I’ve been baffled by everything, especially myself, for as long as I can remember. In my late 20s, after years as a wandering hippy poet, I decided that science is our best hope for answers, and I became a science journalist. The mystery at the heart of science—as well as religion, philosophy, and the arts--is the mind-body problem. In a narrow, technical sense, the mind-body problem investigates how matter generates the mind, but it really asks: What are we, what can we be, what should we be? Below are some of my favorite books touching on these questions.

John's book list on mind-body

John Horgan Why did John love this book?

Sex is an essential part of who we are. What determines our sexual preferences? Do they stem primarily from nature or nurture? Deirdre McCloskey, an eminent economist, is especially qualified to answer these questions. She began her life as Donald, who was married and in his 50s when he realized that he was really a she and became a woman. Crossing, a memoir of McCloskey’s agonizing, exhilarating transformation, is a fascinating deep dive into sexual identity.

By Deirdre N. McCloskey,

Why should I read it?

1 author picked Crossing as one of their favorite books, and they share why you should read it.

What is this book about?

A New York Times Book Review Notable Book of the Year

"I visited womanhood and stayed. It was not for the pleasures, though I discovered many I had not imagined, and many pains too. But calculating pleasures and pains was not the point. The point was who I am."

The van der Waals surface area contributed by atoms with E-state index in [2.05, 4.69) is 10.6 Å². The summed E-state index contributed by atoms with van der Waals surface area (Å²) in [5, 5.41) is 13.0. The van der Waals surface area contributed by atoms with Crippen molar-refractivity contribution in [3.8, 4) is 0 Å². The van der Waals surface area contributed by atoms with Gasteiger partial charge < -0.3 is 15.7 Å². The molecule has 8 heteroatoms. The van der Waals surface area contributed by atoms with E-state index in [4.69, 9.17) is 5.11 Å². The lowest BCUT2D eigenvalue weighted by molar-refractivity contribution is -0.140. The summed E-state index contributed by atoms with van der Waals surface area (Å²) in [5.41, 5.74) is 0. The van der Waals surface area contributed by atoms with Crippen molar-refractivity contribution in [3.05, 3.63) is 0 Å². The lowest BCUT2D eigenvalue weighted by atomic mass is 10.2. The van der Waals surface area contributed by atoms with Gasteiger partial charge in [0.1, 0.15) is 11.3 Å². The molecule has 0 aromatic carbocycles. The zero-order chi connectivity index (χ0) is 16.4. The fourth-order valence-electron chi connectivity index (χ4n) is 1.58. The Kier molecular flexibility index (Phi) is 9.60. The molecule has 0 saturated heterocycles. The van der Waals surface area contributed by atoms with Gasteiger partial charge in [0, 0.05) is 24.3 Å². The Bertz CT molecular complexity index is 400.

Once a golden boy of conservative economics and a child of 1950s privilege, Deirdre McCloskey (formerly Donald) had wanted to change genders from the age of eleven. But it was a different time, one hostile to any sort of straying from the path--against gays, socialists, women with professions, men without hats,…


Book cover of Too Bright to See

Jules Machias Author Of Both Can Be True

From my list on young adult and middle grade transgender stories.

Why am I passionate about this?

I’m a trans parent of a trans teen. (I didn’t do it on purpose. It just worked out that way.) I’m always looking for books by trans authors that accurately reflect transgender experiences at every life stage, but particularly during middle school and the teen years. The books I’ve selected are my favorites because they’re authentic—and because they let readers learn difficult, complicated lessons through fiction. When I’m not writing books, reading books, editing books, or eating books for dessert, I’m caring for my disabled dogs, dirt-biking with my kid, or drawing near an open window with a mug of green tea and some lo-fi beats.

Jules' book list on young adult and middle grade transgender stories

Jules Machias Why did Jules love this book?

This middle-grade book is a beautiful and sensitive portrayal of a child (Bug) who has never felt quite at home with their assigned gender. Bug’s mom, one of the most loving, caring, and supportive parents I’ve seen in fiction about transgender kids, provides a wonderful example of how to handle a trans child’s gender exploration in a nonjudgmental way. I saw a lot of myself in Bug, and I learned even better ways to support my own transgender child. This book is great for anyone who wants to understand the experience of a transgender kid, and for adults looking for examples of how to be a supportive parent or caregiver.